Maintenance Business

What is the maintenance business?

Maintenance is the combination of all technical and associated administrative actions intended to retain an item in or restore it to, a state in which it can perform its required function. Many companies are seeking to gain a competitive advantage with respect to cost, quality, service and on-time deliveries. The effect of maintenance on these variables has prompted increased attention to the maintenance area as an integral part of productivity improvement. Maintenance is rapidly evolving into a major contributor to the performance and profitability of manufacturing systems. Some see maintenance as the “last frontier” for manufacturing.

In most businesses, success is easily measured by looking at the bottom line; but what’s the bottom line in the maintenance business? To better understand how to evaluate maintenance business performance, it’s helpful to examine how businesses generate profits. Quite simply, businesses generate profits by providing goods or services at a minimum cost and sold at a fair market price. Revenues generated from sales must exceed the costs. It is important to note that the customer determines the fair market price. In the maintenance business, the customer pays for value; price is part of the value equation along with quality and timeliness. So, as we look at the maintenance business, price is something that cannot be ignored. For example, if internal electricians are charged to the department at $45.00 per hour and the comparable skill for an external resource is $30.00 per hour, it will not take long before outside electricians are being used.

If you’re the type who can (and likes to) do just about anything around the house–mend a leaky faucet, nail down those sagging shingles, paint a wall, unstick a sticking door, repair a broken cabinet or build a garbage can enclosure, then this might be just the business for you. You’ll be on-call in your neighbourhood for all those jobs that aren’t quite big enough to hire an expensive contractor but are beyond the homeowner’s expertise or time constraints. This is a business with room for growth: According to the U.S. Census Bureau, Americans spent nearly $43 million on home maintenance and repairs in a single recent year. The advantages to this business are that you can work from home, you can start on a shoestring, you’re always doing something different, and it’s gratifying. People are delighted when you can save them money by doing the job yourself and appreciative of skills that they don’t possess. You’ll need a variety of home-repairs skills–everything from minor plumbing to minor electrical to painting and carpentry. You’ll want people skills because you’ll be dealing with a variety of personalities on their home turf, and a good sense of logistics to help you determine which jobs to schedule in what order.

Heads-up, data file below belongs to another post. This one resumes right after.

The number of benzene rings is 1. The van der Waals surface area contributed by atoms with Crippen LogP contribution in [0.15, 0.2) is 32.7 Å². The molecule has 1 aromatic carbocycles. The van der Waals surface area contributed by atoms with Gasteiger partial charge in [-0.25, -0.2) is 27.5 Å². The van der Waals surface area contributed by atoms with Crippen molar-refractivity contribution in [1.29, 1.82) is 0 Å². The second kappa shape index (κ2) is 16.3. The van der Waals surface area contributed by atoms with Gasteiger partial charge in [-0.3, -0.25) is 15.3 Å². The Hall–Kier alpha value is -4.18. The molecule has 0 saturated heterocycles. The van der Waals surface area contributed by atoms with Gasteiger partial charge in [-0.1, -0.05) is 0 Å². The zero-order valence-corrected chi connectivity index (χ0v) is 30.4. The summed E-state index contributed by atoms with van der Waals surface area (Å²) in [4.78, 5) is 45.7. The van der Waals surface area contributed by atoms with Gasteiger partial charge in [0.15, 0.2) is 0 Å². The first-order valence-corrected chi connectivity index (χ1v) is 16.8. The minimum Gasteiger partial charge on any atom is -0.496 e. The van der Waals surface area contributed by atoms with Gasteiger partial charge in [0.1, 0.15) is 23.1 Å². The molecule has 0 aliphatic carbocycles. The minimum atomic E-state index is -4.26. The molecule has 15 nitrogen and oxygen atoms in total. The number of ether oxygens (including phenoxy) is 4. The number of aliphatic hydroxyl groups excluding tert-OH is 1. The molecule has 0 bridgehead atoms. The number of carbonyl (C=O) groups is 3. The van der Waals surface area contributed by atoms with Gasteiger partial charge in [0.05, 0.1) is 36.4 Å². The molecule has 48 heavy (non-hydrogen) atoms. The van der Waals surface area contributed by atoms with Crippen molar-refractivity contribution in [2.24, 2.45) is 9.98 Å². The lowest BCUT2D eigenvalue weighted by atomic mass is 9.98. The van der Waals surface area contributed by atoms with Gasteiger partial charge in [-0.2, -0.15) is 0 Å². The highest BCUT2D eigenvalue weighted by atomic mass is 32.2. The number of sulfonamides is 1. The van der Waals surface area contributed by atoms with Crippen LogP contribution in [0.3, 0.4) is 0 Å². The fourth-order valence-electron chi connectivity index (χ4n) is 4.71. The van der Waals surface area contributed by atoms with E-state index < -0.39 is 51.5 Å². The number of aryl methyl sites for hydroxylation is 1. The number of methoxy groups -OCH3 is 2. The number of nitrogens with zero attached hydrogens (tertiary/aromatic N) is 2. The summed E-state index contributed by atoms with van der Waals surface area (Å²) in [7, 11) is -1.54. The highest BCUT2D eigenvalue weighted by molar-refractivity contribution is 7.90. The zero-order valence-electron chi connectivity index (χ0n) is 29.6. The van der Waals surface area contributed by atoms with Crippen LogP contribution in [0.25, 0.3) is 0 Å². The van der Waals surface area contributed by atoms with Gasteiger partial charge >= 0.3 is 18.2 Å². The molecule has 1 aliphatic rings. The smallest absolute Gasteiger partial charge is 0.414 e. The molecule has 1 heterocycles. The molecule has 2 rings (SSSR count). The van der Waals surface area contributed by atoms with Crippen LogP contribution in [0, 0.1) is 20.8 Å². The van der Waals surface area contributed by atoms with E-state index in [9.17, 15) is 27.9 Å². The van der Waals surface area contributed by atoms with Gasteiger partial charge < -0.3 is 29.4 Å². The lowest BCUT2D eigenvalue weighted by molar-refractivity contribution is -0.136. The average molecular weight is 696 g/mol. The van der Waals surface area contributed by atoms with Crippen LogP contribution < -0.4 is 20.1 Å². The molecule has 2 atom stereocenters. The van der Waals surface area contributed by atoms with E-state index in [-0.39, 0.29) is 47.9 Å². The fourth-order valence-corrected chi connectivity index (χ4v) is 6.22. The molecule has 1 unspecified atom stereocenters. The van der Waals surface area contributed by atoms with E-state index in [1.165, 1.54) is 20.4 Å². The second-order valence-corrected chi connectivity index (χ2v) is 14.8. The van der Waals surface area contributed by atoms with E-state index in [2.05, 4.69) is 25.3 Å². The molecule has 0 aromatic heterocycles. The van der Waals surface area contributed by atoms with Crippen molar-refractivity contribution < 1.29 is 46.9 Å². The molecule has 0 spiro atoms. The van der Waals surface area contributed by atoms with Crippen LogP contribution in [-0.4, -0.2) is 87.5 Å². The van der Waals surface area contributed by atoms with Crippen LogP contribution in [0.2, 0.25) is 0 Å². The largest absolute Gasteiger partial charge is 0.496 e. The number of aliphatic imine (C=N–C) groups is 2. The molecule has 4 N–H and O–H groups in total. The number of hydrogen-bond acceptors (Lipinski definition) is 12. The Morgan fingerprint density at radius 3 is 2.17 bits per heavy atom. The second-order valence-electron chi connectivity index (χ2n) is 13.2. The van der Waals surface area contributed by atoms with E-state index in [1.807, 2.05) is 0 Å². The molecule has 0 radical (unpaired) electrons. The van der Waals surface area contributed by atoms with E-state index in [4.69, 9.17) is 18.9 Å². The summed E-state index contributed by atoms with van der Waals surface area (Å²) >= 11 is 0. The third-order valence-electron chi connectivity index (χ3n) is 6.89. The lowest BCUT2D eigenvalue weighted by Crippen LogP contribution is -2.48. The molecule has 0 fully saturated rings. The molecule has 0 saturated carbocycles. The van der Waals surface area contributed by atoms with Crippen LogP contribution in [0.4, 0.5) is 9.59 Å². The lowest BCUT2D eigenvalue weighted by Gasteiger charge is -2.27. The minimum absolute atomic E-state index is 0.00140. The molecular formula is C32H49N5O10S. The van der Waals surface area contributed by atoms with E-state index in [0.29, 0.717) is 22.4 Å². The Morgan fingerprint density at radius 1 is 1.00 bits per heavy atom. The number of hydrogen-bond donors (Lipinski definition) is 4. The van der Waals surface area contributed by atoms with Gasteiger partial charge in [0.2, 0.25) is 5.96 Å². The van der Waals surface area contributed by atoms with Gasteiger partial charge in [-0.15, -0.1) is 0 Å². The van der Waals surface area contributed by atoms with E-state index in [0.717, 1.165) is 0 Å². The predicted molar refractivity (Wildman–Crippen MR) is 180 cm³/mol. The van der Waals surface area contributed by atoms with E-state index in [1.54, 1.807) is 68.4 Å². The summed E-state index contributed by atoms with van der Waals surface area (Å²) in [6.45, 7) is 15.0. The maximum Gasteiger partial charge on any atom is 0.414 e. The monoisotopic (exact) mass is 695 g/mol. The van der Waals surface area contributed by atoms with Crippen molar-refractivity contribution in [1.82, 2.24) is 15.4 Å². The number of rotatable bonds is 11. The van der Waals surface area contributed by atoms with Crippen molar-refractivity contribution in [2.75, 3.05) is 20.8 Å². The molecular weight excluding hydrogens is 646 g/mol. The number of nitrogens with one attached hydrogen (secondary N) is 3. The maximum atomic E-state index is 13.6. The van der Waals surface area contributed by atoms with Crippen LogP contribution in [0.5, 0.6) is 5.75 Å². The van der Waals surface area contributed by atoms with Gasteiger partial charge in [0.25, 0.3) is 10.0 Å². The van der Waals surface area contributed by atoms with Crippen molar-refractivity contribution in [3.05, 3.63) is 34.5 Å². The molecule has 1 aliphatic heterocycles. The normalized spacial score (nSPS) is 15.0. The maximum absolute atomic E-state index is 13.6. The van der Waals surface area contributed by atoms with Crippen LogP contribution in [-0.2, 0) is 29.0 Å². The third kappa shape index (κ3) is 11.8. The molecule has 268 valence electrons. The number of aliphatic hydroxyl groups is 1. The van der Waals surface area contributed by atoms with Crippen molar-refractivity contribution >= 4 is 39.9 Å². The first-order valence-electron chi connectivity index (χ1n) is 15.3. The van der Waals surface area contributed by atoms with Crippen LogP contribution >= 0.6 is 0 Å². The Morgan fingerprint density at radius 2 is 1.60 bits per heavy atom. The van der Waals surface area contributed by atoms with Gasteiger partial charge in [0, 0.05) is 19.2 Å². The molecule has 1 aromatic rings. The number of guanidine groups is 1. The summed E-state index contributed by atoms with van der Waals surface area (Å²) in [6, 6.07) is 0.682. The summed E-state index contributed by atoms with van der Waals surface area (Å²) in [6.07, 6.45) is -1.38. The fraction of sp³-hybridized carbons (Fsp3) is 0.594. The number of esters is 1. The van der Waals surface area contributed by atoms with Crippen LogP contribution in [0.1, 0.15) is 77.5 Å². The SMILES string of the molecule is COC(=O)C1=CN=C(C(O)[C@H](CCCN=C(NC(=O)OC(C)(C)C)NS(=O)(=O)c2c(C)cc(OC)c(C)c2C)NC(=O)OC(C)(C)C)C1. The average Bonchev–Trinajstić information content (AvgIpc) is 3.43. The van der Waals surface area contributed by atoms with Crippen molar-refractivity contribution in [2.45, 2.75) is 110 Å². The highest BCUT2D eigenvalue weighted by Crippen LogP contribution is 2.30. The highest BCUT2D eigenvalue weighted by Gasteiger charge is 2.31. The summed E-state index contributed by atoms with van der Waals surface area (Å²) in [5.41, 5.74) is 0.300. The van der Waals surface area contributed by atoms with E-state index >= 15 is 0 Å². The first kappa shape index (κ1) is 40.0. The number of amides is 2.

We have a wide range of property maintenance Melbourne services at Hitch Property Constructions. 

Four types of maintenance

There are four main types of maintenance.

Maintenance Business

Preventive maintenance (PM)

Preventive cleaning of a C-130J Hercules at Kessler Air Force Base. 

PM involves periodically inspecting, for example, a factory’s machinery, and fixing small problems before they develop into major ones.

The main aim in PM is for the machine, device, or equipment to make it from one scheduled service to the next without any major failures. Specifically, failures that neglect, fatigue, or normal wear might cause.

Scheduled maintenance (SM)

SM is a scheduled service that a competent individual carries out to make sure that something is operating correctly. With regular SMs, equipment is less likely to break down unexpectedly. SM is pre-planned.

When you buy a new car, the seller will tell you when to bring it in for a service. This is an example of SM. If you don’t take your car for its scheduled services, its depreciation will accelerate, i.e., its value will decline more quickly.

Predictive replacement (PR)

PR refers to the replacement of something that is still working. In most cases, there are tax benefits.

According to Wikipedia:

“Usually it’s a tax-benefit based replacement policy whereby expensive equipment or batches of individually inexpensive supply items are removed and donated on a predicted/fixed shelf life schedule. These items are given to tax-exempt institutions.”